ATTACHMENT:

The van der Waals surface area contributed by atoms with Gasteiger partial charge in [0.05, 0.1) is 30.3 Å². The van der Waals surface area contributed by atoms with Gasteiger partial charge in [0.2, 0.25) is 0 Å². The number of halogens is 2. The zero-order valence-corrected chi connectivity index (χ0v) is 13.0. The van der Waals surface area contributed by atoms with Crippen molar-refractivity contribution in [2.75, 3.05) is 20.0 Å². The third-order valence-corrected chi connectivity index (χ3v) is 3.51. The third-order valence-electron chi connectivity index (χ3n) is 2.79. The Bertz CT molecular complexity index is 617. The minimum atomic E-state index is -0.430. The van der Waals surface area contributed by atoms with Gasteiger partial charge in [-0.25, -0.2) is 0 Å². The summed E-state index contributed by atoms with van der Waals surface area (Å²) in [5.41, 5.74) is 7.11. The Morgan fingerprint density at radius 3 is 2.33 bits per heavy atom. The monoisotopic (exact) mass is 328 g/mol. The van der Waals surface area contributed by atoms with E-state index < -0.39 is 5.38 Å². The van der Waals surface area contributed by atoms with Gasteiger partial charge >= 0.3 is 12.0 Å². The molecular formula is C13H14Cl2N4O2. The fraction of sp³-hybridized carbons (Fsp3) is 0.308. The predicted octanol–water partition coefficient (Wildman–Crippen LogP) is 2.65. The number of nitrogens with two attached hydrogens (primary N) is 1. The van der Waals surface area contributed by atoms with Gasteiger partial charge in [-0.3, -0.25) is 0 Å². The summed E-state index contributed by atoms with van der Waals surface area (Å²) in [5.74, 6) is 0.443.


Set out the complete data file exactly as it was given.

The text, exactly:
The van der Waals surface area contributed by atoms with Gasteiger partial charge in [0.05, 0.1) is 30.3 Å². The van der Waals surface area contributed by atoms with Gasteiger partial charge in [0.2, 0.25) is 0 Å². The number of halogens is 2. The zero-order valence-corrected chi connectivity index (χ0v) is 13.0. The van der Waals surface area contributed by atoms with Crippen molar-refractivity contribution in [2.75, 3.05) is 20.0 Å². The third-order valence-corrected chi connectivity index (χ3v) is 3.51. The third-order valence-electron chi connectivity index (χ3n) is 2.79. The Bertz CT molecular complexity index is 617. The minimum atomic E-state index is -0.430. The van der Waals surface area contributed by atoms with Gasteiger partial charge in [-0.25, -0.2) is 0 Å². The summed E-state index contributed by atoms with van der Waals surface area (Å²) in [5.41, 5.74) is 7.11. The Morgan fingerprint density at radius 3 is 2.33 bits per heavy atom. The monoisotopic (exact) mass is 328 g/mol. The van der Waals surface area contributed by atoms with E-state index < -0.39 is 5.38 Å². The van der Waals surface area contributed by atoms with Gasteiger partial charge >= 0.3 is 12.0 Å². The molecular formula is C13H14Cl2N4O2. The fraction of sp³-hybridized carbons (Fsp3) is 0.308. The predicted octanol–water partition coefficient (Wildman–Crippen LogP) is 2.65. The number of nitrogens with two attached hydrogens (primary N) is 1. The van der Waals surface area contributed by atoms with Gasteiger partial charge in [-0.3, -0.25) is 0 Å². The summed E-state index contributed by atoms with van der Waals surface area (Å²) in [5.74, 6) is 0.443.